World's first 'living tattoo'
World's first 'living tattoo'Twitter/Science

From celebrities to commoners, tattoos have become a very popular form of body art in the recent years. The craze has gone to such an extent where people are getting eyeball tattoos as well. Now, the engineers have devised something extraordinary by creating world's first 'living tattoo' using a 3D printer.

Massachusetts Institute of Technology (MIT) engineers have created a new ink from genetically programmed living cells. These cells are engineered to light up in response to a variety of stimuli.

Moreover, they can be printed layer by layer, to form 3D, interactive structures and devices when mixed with a slurry of hydrogel and nutrients.

The most interesting thing is, the researchers led by Xuanhe Zhao, the Noyce Career Development professor in MIT's Department of Mechanical Engineering say that this technique can be used to fabricate the 'active' materials for wearable sensors and interactive displays.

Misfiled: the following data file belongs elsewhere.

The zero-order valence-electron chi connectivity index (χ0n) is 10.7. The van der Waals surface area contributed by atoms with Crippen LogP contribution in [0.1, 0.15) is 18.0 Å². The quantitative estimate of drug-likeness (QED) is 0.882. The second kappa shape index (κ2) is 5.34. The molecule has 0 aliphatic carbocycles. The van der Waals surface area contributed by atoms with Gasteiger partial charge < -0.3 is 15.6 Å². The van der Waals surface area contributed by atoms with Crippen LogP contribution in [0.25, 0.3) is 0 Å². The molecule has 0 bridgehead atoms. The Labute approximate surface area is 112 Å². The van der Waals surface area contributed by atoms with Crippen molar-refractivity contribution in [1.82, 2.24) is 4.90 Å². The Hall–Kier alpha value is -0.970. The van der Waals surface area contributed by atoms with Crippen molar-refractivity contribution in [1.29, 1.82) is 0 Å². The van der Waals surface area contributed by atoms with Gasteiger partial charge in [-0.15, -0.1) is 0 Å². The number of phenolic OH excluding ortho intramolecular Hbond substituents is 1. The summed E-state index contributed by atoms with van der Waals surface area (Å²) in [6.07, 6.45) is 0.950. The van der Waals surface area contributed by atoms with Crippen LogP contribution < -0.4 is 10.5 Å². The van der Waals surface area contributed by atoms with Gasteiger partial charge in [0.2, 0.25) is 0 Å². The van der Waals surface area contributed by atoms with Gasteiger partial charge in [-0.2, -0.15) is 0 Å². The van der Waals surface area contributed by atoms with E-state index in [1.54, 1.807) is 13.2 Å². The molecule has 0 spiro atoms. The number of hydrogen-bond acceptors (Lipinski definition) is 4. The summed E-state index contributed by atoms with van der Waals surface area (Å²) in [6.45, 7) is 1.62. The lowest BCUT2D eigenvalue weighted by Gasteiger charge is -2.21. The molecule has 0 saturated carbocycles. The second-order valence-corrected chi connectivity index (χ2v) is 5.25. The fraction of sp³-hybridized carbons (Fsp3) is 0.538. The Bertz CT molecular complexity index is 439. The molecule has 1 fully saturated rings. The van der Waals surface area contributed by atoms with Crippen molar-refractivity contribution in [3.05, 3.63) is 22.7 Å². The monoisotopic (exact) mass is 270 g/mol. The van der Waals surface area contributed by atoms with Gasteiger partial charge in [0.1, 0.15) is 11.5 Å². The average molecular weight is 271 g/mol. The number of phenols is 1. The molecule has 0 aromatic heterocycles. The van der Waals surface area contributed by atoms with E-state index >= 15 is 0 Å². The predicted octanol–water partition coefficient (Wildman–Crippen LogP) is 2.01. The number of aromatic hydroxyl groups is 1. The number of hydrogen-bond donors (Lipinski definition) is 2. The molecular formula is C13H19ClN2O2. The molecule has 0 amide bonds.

Xuanhe Zhao said in a statement: "We found this new ink formula works very well and can print at a high resolution of about 30 micrometres per feature."

The researchers printed a thin, transparent patch patterned with live bacteria cells in the shape of a tree, where each of the branches is lined with cells sensitive to a different chemical or molecular compound.

To test the patch, researchers smeared several chemical compounds on the subject's hand and branches of the patch's tree were seen lit up when cells sensed the corresponding chemical stimuli.

The researchers also developed a model to predict the communication between cells within a given 3D printed structure, for instance, they programmed some cells to light up only when they receive a certain signal from another cell.

For several years, researchers have had many unsuccessful attempts to use live mammalian cells to serve as responsive materials for 3D-printed inks. Since the cells were too weak, they easily ruptured. Finally, they identified a hardier cell type in bacteria that can survive relatively harsh conditions.

Hyunwoo Yuk said, in the future, researchers may use this technique to print 'living computers' as well.

"This is very future work, but we expect to be able to print living computational platforms that could be wearable," Yuk says.

The results were published in the journal Advanced Materials.